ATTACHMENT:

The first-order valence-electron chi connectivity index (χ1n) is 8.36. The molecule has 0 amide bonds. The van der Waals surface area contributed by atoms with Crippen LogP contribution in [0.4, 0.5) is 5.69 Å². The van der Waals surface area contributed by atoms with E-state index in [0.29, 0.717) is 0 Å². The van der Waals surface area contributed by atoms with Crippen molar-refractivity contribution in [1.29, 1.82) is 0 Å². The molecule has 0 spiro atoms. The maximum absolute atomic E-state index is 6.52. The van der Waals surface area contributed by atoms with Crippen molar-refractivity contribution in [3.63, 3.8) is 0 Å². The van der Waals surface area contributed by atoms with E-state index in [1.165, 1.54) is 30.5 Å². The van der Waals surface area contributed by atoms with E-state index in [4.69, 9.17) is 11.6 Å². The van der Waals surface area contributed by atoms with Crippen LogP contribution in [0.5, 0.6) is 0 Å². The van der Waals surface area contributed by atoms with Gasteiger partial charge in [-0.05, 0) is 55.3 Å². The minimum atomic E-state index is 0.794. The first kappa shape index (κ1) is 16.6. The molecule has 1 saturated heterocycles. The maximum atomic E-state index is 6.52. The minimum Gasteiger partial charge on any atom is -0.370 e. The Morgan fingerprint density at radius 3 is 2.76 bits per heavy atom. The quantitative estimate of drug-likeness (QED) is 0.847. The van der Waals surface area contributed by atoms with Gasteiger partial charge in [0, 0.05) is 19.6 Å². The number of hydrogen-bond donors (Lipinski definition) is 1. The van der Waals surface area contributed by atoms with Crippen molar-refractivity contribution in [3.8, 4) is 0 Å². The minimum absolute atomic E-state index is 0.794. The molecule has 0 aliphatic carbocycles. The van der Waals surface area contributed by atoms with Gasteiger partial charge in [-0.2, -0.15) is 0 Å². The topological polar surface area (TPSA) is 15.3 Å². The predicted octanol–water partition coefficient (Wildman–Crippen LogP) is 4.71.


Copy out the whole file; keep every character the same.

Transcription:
The first-order valence-electron chi connectivity index (χ1n) is 8.36. The molecule has 0 amide bonds. The van der Waals surface area contributed by atoms with Crippen LogP contribution in [0.4, 0.5) is 5.69 Å². The van der Waals surface area contributed by atoms with E-state index in [0.29, 0.717) is 0 Å². The van der Waals surface area contributed by atoms with Crippen molar-refractivity contribution in [1.29, 1.82) is 0 Å². The molecule has 0 spiro atoms. The maximum absolute atomic E-state index is 6.52. The van der Waals surface area contributed by atoms with Crippen molar-refractivity contribution in [3.63, 3.8) is 0 Å². The van der Waals surface area contributed by atoms with E-state index in [1.165, 1.54) is 30.5 Å². The van der Waals surface area contributed by atoms with E-state index in [4.69, 9.17) is 11.6 Å². The van der Waals surface area contributed by atoms with Crippen LogP contribution in [0.5, 0.6) is 0 Å². The van der Waals surface area contributed by atoms with Gasteiger partial charge in [-0.05, 0) is 55.3 Å². The minimum atomic E-state index is 0.794. The first kappa shape index (κ1) is 16.6. The molecule has 1 saturated heterocycles. The maximum atomic E-state index is 6.52. The minimum Gasteiger partial charge on any atom is -0.370 e. The Morgan fingerprint density at radius 3 is 2.76 bits per heavy atom. The quantitative estimate of drug-likeness (QED) is 0.847. The van der Waals surface area contributed by atoms with Gasteiger partial charge in [0, 0.05) is 19.6 Å². The number of hydrogen-bond donors (Lipinski definition) is 1. The van der Waals surface area contributed by atoms with Crippen molar-refractivity contribution in [3.8, 4) is 0 Å². The minimum absolute atomic E-state index is 0.794. The molecule has 0 aliphatic carbocycles. The van der Waals surface area contributed by atoms with Gasteiger partial charge in [-0.2, -0.15) is 0 Å². The topological polar surface area (TPSA) is 15.3 Å². The predicted octanol–water partition coefficient (Wildman–Crippen LogP) is 4.71.